That’s a great question. My experience with cooking and food is probably not paralleled with most families and to give one example is that when my son was age 1, I moved our family to a land trust to live in a community so we could grow our own food and live close to the Earth. For the first 5 years of my son’s life, we lived on the farm using compostable toilets, harvesting our own veggies, tending bees, collecting eggs, raising chickens, and wild-harvesting food. To say that making our family’s food center to life is understating the devotion we one time invested to the prosperity of the sustainable food we integrated into the average day. My wife, at the time, worked in childcare, and she played an important role in my son’s early education in regards to reading and writing and those very important first years of development. I provided the hands-on survival skills that my son has been able to take with and use in his everyday and, of course, we both gave him the love and attention needed for a healthy life.
To the point of eating together, which I believe to be important, I also believe that showing my son I care is more important and I can describe that in this way.
There have been many times when I have not been able to make it to the dinner table and the same goes for my son. So I have to come up with new ideas and new patterns to make sure I keep that connection alive and growing. Over the years, I have done many different things to implement and strategize. One thing recently is that when I know we won’t see each other during the evening, I take him to the park in the morning, and we will exercise together or play hoops. I also pack a handmade lunch for him that I know will give him the nutrition to fuel his entire day. The result of that connection is that he just got the presidential award for athletics at his school. One of only three students to receive that. This is a boy that does not do organized sports, but is in the drama and choir clubs.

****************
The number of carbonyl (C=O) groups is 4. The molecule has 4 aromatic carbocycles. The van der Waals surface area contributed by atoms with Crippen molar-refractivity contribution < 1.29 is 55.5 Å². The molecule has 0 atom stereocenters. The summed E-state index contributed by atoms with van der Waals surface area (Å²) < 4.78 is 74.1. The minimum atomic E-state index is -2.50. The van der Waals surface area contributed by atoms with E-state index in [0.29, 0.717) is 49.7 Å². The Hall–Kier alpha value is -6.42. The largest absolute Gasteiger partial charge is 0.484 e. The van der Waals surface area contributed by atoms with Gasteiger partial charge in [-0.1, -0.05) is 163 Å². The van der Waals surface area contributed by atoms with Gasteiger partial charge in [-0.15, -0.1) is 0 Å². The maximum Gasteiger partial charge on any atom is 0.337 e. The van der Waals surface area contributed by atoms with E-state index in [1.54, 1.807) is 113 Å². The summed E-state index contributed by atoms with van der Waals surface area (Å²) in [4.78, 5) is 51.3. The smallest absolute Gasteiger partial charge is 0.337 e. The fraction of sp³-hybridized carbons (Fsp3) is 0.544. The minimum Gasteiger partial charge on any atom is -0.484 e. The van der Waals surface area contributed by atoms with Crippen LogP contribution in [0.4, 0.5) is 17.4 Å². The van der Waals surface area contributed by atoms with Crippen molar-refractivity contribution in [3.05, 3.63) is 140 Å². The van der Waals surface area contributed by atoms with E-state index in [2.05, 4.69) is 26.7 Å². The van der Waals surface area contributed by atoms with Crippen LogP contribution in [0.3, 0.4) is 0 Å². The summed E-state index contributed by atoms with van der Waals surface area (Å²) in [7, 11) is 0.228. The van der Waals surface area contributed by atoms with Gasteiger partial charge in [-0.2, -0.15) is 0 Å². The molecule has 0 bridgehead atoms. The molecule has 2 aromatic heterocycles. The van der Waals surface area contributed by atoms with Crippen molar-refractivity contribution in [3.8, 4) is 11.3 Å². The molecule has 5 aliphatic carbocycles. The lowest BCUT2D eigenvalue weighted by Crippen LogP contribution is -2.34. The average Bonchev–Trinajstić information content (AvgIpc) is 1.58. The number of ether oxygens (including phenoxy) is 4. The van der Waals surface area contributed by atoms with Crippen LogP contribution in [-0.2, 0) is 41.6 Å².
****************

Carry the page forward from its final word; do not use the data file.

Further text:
Another thing to keep the connection alive is we pick a word for the week which he will demonstrate and relate back to me. For example, one week he will pick ‘Integrity’ and he will share how he displayed actions that involve integrity. Another is setting goals. Our recent goal is that he wants to be the next “American Hero” so now he is working on all the things necessary for him to become that. I ask him what that idea looks like to him and we begin to execute that in our everyday life.
And yes all of the above mentioned are directly related to my own experiences growing up. I lost my mom at age ten and my father is diagnosed Schizophrenic and were never able to develop a typical father/son relationship. I lived with many families and so I learned how important it is to love and be loved. It has taken my entire life to understand and feel love and it is something I work on everyday. Even today as I write this to you, I realize I have so much to learn about how to express myself as a person who truly cares for the well being of my son, my family, my friends and community.
Do you have any moments when you challenged the norms or tested the boundaries for the good of your family?
Thank you for the question – that’s a good one. And yes, besides the above mentioned of moving my family to the boonies to live off the land, build a cottage industry and become self-reliant, I have other examples. It ties into the beginning of these questions and being uncomfortable. Like I said, I will sometimes put my son in uncomfortable situations, when he was young before two years old, I taught him water safety and how to be comfortable in the water and not be scared. This was a challenge because I had to get my son comfortable holding his breath underwater. I achieved this by hours of me demonstrating how to hold your breath beginning above water and then what that looks like below the water. So on the final day, I had a favorite toy, which we were playing with in the lake, and I “accidentally” dropped, it and with no hesitation, he held his breath and got it. Now up until this point, many parents would look on with disapproving eyes regarding me and my very young son playing in the lake. It’s like when I grow plants, it is important to wiggle the young sprouts to create a more vigorous root system. I feel this is what I do with my son. And something else that helps in my success is the idea, “What other people think is not my concern.”
What’s the toughest part of being a dad? and what about being a father gives you the most joy?
These are tough questions, the toughest part about being a dad is seeing my son hurting, sad, or upset and realizing there is nothing I can do about it. I have to let my son make his own mistakes and hope he learns from them and won’t have to repeat the same mistakes too often. I get the most joy with my son with his happiness and personal achievements. When my son is able to navigate through life and help others to do the same. My son is a compassionate, loving and caring young man and I am deeply proud and honored to call him my son.